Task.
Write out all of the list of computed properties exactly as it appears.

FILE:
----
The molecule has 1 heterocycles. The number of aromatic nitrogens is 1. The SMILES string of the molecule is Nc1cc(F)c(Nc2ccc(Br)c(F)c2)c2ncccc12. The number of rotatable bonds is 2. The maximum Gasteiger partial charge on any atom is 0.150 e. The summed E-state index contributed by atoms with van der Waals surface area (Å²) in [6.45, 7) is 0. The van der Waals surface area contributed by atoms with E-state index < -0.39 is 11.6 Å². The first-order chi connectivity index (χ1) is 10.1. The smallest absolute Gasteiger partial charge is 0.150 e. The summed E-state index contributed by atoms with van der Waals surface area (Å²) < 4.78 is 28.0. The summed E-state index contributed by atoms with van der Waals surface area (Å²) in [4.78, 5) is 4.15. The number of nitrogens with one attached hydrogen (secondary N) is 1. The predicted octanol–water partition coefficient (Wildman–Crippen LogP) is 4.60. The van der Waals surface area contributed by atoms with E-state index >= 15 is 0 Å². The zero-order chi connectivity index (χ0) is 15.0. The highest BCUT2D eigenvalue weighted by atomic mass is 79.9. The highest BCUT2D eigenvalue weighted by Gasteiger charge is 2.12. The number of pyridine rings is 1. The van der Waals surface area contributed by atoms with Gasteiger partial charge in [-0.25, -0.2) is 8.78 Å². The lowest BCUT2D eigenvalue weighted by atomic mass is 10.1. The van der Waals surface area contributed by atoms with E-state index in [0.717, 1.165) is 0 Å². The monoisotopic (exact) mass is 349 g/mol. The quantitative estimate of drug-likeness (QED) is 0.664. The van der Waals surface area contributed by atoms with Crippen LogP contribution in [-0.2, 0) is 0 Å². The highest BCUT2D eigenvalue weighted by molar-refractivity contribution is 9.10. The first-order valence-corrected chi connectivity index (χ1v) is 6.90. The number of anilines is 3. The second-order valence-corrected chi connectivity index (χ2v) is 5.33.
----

The molecule has 1 heterocycles. The number of aromatic nitrogens is 1. The SMILES string of the molecule is Nc1cc(F)c(Nc2ccc(Br)c(F)c2)c2ncccc12. The number of rotatable bonds is 2. The maximum Gasteiger partial charge on any atom is 0.150 e. The summed E-state index contributed by atoms with van der Waals surface area (Å²) in [6.45, 7) is 0. The van der Waals surface area contributed by atoms with E-state index < -0.39 is 11.6 Å². The first-order chi connectivity index (χ1) is 10.1. The smallest absolute Gasteiger partial charge is 0.150 e. The summed E-state index contributed by atoms with van der Waals surface area (Å²) < 4.78 is 28.0. The summed E-state index contributed by atoms with van der Waals surface area (Å²) in [4.78, 5) is 4.15. The number of nitrogens with one attached hydrogen (secondary N) is 1. The predicted octanol–water partition coefficient (Wildman–Crippen LogP) is 4.60. The van der Waals surface area contributed by atoms with E-state index >= 15 is 0 Å². The zero-order chi connectivity index (χ0) is 15.0. The highest BCUT2D eigenvalue weighted by atomic mass is 79.9. The highest BCUT2D eigenvalue weighted by Gasteiger charge is 2.12. The number of pyridine rings is 1. The van der Waals surface area contributed by atoms with Gasteiger partial charge in [-0.25, -0.2) is 8.78 Å². The lowest BCUT2D eigenvalue weighted by atomic mass is 10.1. The van der Waals surface area contributed by atoms with E-state index in [0.717, 1.165) is 0 Å². The monoisotopic (exact) mass is 349 g/mol. The quantitative estimate of drug-likeness (QED) is 0.664. The van der Waals surface area contributed by atoms with Crippen LogP contribution in [-0.2, 0) is 0 Å². The highest BCUT2D eigenvalue weighted by molar-refractivity contribution is 9.10. The first-order valence-corrected chi connectivity index (χ1v) is 6.90. The number of anilines is 3. The second-order valence-corrected chi connectivity index (χ2v) is 5.33.